« Reply #99 on: June 23, 2015, 12:27:20 PM »
   We may ask : is the L-shaped "handle" the only form the continuation of the returning eyelrg can have as it enters into and exits from the nipping structure, in order to enable an easy adjustibility of the loop ?
   I have also tried the solution offered by the "Helical loops", where the returning eyeleg traces a helical path around a knot tied on the Standing Part before the eye. If the helix formed this way is not too long, it can be easiy adjusted ( but not under any load... ). Therefore the most simple "Helical loops" can be considered as a kind of "adjustable loops", indeed.
    We can also envison a loop where the continuation of the returning eyeleg can follow an S-shaped path : from straight "below" and parallel to the exis of the knot, when it goes "upwards", it turns left, then turns right, then turns left, then turns right again (or the other way around ), and then exits from the nub again parallel, or almost parallel, to the axis of the knot. In other words, where the continuation of the eyeleg is immobilized in a way similar to the way it is immobilized in the mechanical belay devices known by climbers as "racks" (1). I do not know any reliable and easily adjustable loop based on this principle.

1. http://storrick.cnc.net/VerticalDevicesPage/Rappel/JRacks.html
2. http://storrick.cnc.net/VerticalDevicesPage/Rappel/URacks.html
« Last Edit: June 23, 2015, 12:34:37 PM by xarax »
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Mobius

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Re: Load testing of various Bowline structures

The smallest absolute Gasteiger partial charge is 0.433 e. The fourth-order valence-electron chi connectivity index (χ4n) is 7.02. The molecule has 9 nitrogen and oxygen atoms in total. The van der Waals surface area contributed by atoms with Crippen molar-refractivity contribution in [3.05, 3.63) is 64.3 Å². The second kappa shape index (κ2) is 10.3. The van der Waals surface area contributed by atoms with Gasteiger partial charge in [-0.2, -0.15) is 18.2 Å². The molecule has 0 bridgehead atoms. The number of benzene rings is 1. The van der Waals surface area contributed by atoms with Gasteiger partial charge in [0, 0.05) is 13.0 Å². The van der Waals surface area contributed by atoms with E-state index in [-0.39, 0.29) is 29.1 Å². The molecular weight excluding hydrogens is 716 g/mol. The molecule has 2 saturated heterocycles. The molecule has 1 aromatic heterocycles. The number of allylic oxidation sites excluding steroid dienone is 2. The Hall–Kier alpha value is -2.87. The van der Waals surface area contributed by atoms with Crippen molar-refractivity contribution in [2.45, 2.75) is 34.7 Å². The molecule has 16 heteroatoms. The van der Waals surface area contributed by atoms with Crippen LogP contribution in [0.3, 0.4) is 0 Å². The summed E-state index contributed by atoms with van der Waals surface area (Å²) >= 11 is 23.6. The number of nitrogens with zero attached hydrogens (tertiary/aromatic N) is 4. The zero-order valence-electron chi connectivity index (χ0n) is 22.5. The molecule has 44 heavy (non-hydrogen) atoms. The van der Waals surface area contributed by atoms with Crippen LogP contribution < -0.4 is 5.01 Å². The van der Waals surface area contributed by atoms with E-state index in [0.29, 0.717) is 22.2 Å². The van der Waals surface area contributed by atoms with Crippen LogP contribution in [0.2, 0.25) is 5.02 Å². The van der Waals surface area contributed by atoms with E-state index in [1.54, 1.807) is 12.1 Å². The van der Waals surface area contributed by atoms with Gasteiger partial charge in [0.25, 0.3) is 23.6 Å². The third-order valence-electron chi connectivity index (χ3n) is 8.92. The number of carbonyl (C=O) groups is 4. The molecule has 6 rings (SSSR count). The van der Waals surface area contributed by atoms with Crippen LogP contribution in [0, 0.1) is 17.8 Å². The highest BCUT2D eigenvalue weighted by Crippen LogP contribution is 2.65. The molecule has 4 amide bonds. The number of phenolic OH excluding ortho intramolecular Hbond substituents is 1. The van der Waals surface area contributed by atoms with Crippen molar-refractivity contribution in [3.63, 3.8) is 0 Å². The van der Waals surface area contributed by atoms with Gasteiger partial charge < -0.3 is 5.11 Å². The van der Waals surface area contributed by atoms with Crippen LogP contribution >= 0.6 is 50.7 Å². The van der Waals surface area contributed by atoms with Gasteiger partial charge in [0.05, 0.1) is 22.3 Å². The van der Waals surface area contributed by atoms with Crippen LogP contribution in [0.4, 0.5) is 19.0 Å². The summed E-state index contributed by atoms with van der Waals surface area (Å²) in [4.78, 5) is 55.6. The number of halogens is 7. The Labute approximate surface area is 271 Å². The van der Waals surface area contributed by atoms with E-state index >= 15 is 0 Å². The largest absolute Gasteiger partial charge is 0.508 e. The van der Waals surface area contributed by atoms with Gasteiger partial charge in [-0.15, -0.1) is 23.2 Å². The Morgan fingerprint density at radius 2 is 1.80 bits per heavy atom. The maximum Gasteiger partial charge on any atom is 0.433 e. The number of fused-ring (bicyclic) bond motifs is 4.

« Reply #100 on: June 24, 2015, 12:18:34 PM »
This thread turned into a thread about "adjustable loops".

Those who posted about the original "knot wars" or later the suggested name change to  "Load testing of various Bowline structures" theme need not worry. I will post something in a new thread that verifies that I have acknowledged your input. I still have it mind to do the trials (as modified by reader input) I suggested in the first place.

Holidays and time to do all this (hopefully) is not far away for me :)

Cheers,

mobius

xarax

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Re: Load testing of various Bowline structures
« Reply #101 on: June 24, 2015, 01:03:53 PM »
   Perhaps the Moderators can remove the posts about various "adjustable loops", into another proper thread ? ?
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Mobius

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Re: Load testing of various Bowline structures
« Reply #102 on: June 24, 2015, 01:18:46 PM »
   Perhaps the Moderators can remove the posts about various "adjustable loops", into another proper thread ? ?

Yes indeed, that would be nice. I would like to add input to a dedicated "adjustable loops" thread that I have held off adding here.

Cheers,

mobius.

alanleeknots

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Re: Load testing of various Bowline structures
« Reply #103 on: June 24, 2015, 06:26:42 PM »
Hi All,
        Xarax, Mobius, yes it turn into adjustable loop, I felt the same way, we should do something about it.
        I suggest may be Mobius you can start a new tread just for "knots war" and left this thread alone.
        If we take away some of the reply, may make it very confuse to the reader, because all the reply is connected to one or another.
        we can change the name of this thread to what ever.
        Let  me start a new thread just for "adjustable loop"  we can gather all the adjustable loops put in one spots first, and then we test
        all of them, see if we can find any adjustable loop can be practical.

        謝謝  alan lee
               
« Last Edit: June 24, 2015, 06:49:23 PM by eric22 »

alanleeknots

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Re: Load testing of various Bowline structures
« Reply #104 on: June 25, 2015, 03:01:52 AM »
Hi All,
        I have another loop here, it is difference kind knot, You have to dress the loop in a very odd way
        and the nipping loop have a difference way to secure the loop.

        謝謝  alan lee.
« Last Edit: June 25, 2015, 03:05:16 AM by eric22 »